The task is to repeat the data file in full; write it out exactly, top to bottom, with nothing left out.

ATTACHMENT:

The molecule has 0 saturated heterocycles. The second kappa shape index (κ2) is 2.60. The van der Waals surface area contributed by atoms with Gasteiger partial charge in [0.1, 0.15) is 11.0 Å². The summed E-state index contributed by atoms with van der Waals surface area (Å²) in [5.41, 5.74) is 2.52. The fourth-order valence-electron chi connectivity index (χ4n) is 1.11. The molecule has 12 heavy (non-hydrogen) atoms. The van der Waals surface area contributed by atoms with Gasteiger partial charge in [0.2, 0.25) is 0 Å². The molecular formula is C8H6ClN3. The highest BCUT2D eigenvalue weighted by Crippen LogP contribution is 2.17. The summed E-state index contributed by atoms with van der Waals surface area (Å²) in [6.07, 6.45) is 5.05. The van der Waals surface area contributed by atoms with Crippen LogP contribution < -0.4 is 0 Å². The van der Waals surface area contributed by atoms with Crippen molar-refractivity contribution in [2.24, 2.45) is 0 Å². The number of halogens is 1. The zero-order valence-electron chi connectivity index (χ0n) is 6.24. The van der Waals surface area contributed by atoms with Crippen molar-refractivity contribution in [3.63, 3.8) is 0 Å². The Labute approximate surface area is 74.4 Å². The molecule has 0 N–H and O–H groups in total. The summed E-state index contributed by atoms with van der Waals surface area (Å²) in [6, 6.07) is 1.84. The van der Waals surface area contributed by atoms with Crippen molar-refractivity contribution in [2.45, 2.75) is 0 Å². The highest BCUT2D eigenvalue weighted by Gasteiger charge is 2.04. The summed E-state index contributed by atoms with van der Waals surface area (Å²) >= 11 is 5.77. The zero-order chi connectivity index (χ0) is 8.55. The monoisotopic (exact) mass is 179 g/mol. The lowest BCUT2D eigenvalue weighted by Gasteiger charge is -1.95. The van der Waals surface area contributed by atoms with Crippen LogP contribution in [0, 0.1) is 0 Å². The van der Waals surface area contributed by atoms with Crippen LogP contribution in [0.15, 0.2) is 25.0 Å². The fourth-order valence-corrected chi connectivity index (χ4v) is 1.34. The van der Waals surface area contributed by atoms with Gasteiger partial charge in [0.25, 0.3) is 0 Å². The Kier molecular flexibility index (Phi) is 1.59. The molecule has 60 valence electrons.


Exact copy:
The molecule has 0 saturated heterocycles. The second kappa shape index (κ2) is 2.60. The van der Waals surface area contributed by atoms with Gasteiger partial charge in [0.1, 0.15) is 11.0 Å². The summed E-state index contributed by atoms with van der Waals surface area (Å²) in [5.41, 5.74) is 2.52. The fourth-order valence-electron chi connectivity index (χ4n) is 1.11. The molecule has 12 heavy (non-hydrogen) atoms. The van der Waals surface area contributed by atoms with Gasteiger partial charge in [0.2, 0.25) is 0 Å². The molecular formula is C8H6ClN3. The highest BCUT2D eigenvalue weighted by Crippen LogP contribution is 2.17. The summed E-state index contributed by atoms with van der Waals surface area (Å²) in [6.07, 6.45) is 5.05. The van der Waals surface area contributed by atoms with Crippen LogP contribution < -0.4 is 0 Å². The van der Waals surface area contributed by atoms with Crippen molar-refractivity contribution in [2.24, 2.45) is 0 Å². The number of halogens is 1. The zero-order valence-electron chi connectivity index (χ0n) is 6.24. The van der Waals surface area contributed by atoms with Crippen molar-refractivity contribution in [3.63, 3.8) is 0 Å². The Labute approximate surface area is 74.4 Å². The molecule has 0 N–H and O–H groups in total. The summed E-state index contributed by atoms with van der Waals surface area (Å²) in [6, 6.07) is 1.84. The van der Waals surface area contributed by atoms with Crippen molar-refractivity contribution in [2.45, 2.75) is 0 Å². The highest BCUT2D eigenvalue weighted by Gasteiger charge is 2.04. The summed E-state index contributed by atoms with van der Waals surface area (Å²) >= 11 is 5.77. The zero-order chi connectivity index (χ0) is 8.55. The monoisotopic (exact) mass is 179 g/mol. The lowest BCUT2D eigenvalue weighted by Gasteiger charge is -1.95. The van der Waals surface area contributed by atoms with Crippen LogP contribution in [0, 0.1) is 0 Å². The van der Waals surface area contributed by atoms with Crippen LogP contribution in [0.15, 0.2) is 25.0 Å². The fourth-order valence-corrected chi connectivity index (χ4v) is 1.34. The van der Waals surface area contributed by atoms with Gasteiger partial charge in [0.25, 0.3) is 0 Å². The Kier molecular flexibility index (Phi) is 1.59. The molecule has 60 valence electrons.